Miners and Watchmakers

In my last post, I mentioned that one of the things we think is very distinctive about the Writing Smithy is the fact that Sarah and I are practising, publishing writers – she’s a poet and I’m a novelist and short story writer. The fact that we work with other writers might not be so unique, but the combination of our disciplines is, and often results in some illuminating conversations.

When Sarah and I meet to work on managing and marketing The Writing Smithy, we almost always talk for a little while about process. As mentors and teachers, the different ways we and our clients manage to get words onto the page is something we’re both really interested in. We’re readers too, looking at Creative Writing as a product, an artefact. But when we’re working on Smithy business, we’re as interested in Creative Writing as process.

And because she’s a poet and I’m a novelist, because we work with different clients and because our own process are so different (this is a positive thing) when we’re talking about our work we often resort to metaphors in order to translate our experiences to each other.

So Sarah has told me that getting the first line of a poem right feels like unrolling  a carpet – the rest of the poem unfurls from that first line. And I have told her I imagine poets like watch makers, tinkering with tiny tools, hunched over intricate and well designed mechanisms that fit in the palm of their hands.

For me, novel writing is like digging, like archaeology in the dark. I dig up a big lump of something, then spend months looking at it, moving it about like clay. Or like knitting, spinning the wool for the first draft, and knitting it into something in the second. Two stages – generating the material, and then working with it.  Or maybe I’m not a knitter or a quilter, but a runner. There’s the treacly trudge of editing a novel compared to the white hot sprint of the first draft.

So often the metaphors are about scale – it’s the most obvious thing for a poet and a novelist to compare and contrast.  It is like making a patchwork quilt, sewing tiny stitches so close to the material that it’s hard to remember the big bed-pattern. I’ve compared working on structure to painting a huge canvas. You are two inches away from the canvas, so near you can’t see the edges and that immersion, that blindness to the whole is important. But at the same time, you also need to step back, to look at the whole thing, to move away and decide where the edges are going to be.

Blind and not blind. Writers double themselves. Readers and editors. Poets and watchmakers. Doers and watchers.

Seamus Heaney thought writing poems was like digging too. Pens were like spades (and guns).  Russ Litten has told me editing feels like sculpting – cutting out all the lumps that don’t belong in the story, making it a more edited, shapelier thing. Emma Darwin sometimes blogs about novel making in architectural terms – plot can be a scaffold, a framework, or in more gruesome ones – structure is the backbone, the skeleton of a piece. The Paris Review interviews are stuffed full of references writers make to writing as being as much like something else as it is to itself.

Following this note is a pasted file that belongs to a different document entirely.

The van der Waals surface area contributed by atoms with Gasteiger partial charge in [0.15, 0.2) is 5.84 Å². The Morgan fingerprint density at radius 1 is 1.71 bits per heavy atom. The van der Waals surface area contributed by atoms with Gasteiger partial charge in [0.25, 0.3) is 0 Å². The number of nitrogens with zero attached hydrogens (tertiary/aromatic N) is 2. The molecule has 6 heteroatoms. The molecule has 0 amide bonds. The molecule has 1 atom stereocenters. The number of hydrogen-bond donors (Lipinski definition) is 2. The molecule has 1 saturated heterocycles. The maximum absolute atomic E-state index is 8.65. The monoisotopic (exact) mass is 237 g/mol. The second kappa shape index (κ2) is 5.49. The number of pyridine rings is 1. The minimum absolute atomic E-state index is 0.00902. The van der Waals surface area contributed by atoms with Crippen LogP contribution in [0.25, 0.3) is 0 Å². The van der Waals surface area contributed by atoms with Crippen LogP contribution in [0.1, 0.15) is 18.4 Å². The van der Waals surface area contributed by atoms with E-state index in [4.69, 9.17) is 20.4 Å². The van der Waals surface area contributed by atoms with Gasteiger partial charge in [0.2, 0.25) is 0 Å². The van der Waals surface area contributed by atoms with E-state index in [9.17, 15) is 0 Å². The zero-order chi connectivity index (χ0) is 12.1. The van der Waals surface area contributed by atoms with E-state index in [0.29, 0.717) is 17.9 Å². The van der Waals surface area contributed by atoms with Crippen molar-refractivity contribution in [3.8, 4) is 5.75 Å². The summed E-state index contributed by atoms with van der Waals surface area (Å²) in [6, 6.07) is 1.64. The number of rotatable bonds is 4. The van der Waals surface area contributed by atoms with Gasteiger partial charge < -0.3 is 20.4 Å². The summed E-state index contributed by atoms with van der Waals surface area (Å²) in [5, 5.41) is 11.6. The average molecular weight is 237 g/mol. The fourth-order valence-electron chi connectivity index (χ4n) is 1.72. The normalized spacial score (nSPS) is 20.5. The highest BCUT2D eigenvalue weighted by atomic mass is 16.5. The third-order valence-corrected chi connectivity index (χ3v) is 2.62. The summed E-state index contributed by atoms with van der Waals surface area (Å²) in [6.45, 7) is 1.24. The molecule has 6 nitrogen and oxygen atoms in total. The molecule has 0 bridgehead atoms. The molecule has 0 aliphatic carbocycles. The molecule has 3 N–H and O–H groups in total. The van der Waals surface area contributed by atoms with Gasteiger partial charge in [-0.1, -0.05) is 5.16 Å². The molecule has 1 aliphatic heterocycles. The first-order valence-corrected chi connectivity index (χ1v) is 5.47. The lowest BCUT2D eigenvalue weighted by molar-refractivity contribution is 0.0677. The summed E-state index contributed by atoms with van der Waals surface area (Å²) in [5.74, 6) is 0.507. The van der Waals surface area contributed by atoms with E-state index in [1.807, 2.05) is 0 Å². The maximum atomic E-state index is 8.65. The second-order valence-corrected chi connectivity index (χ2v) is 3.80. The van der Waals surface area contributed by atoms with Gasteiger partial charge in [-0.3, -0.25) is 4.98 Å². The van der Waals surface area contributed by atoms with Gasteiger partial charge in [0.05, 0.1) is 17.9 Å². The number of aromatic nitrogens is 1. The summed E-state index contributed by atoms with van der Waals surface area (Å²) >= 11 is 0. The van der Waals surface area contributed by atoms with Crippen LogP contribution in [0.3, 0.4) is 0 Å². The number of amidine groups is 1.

Of course, people use metaphors to describe the product too – the text itself, or a quality of it, rather than the way it was made. Ailsa Cox collects metaphors for short stories on her blog. Short stories aren’t short stories, you see. They are soil samples, sea turtles, cats.

And earlier I said Sarah and I ‘resort to’ metaphor  – which suggests there might be a clearer, better, more useful way of communicating with each other and our clients, if only we could find it. But I don’t think that this is the case. I think we use these sorts of metaphors because we’re writers – because there’s an instinct, always, to make internal things concrete. To show and not tell. And because we’re communicators – the metaphor making is about translating. I use these kind of metaphors when I’m teaching and when I’m answering questions at events – perhaps I assume that the people I’m speaking to are more familiar with the rhythms of digging, of carpet laying, of knitting, than they are with writing. Perhaps I’m wrong about that some or all of the time.

Are there metaphors I’ve missed out? When I first start working with a mentoring client, it’s important I understand how they ‘see’ and feel about their own process. A mentee once told me that editing her novel felt like ‘wading through treacle’ – by the end our session she’d transformed that image and now pictured herself as an intrepid Prince Charming, cutting through unruly branches and thorns in order to reach the castle where the princess lay sleeping. Do you see the difference? It’s important, isn’t it?

If you were going to ‘show’ me your writing process instead of ‘telling’ me about it, what would I see?

(Sarah and Jenn from the Writing Smithy literature consultancy are guest blogging here until August 12th.)

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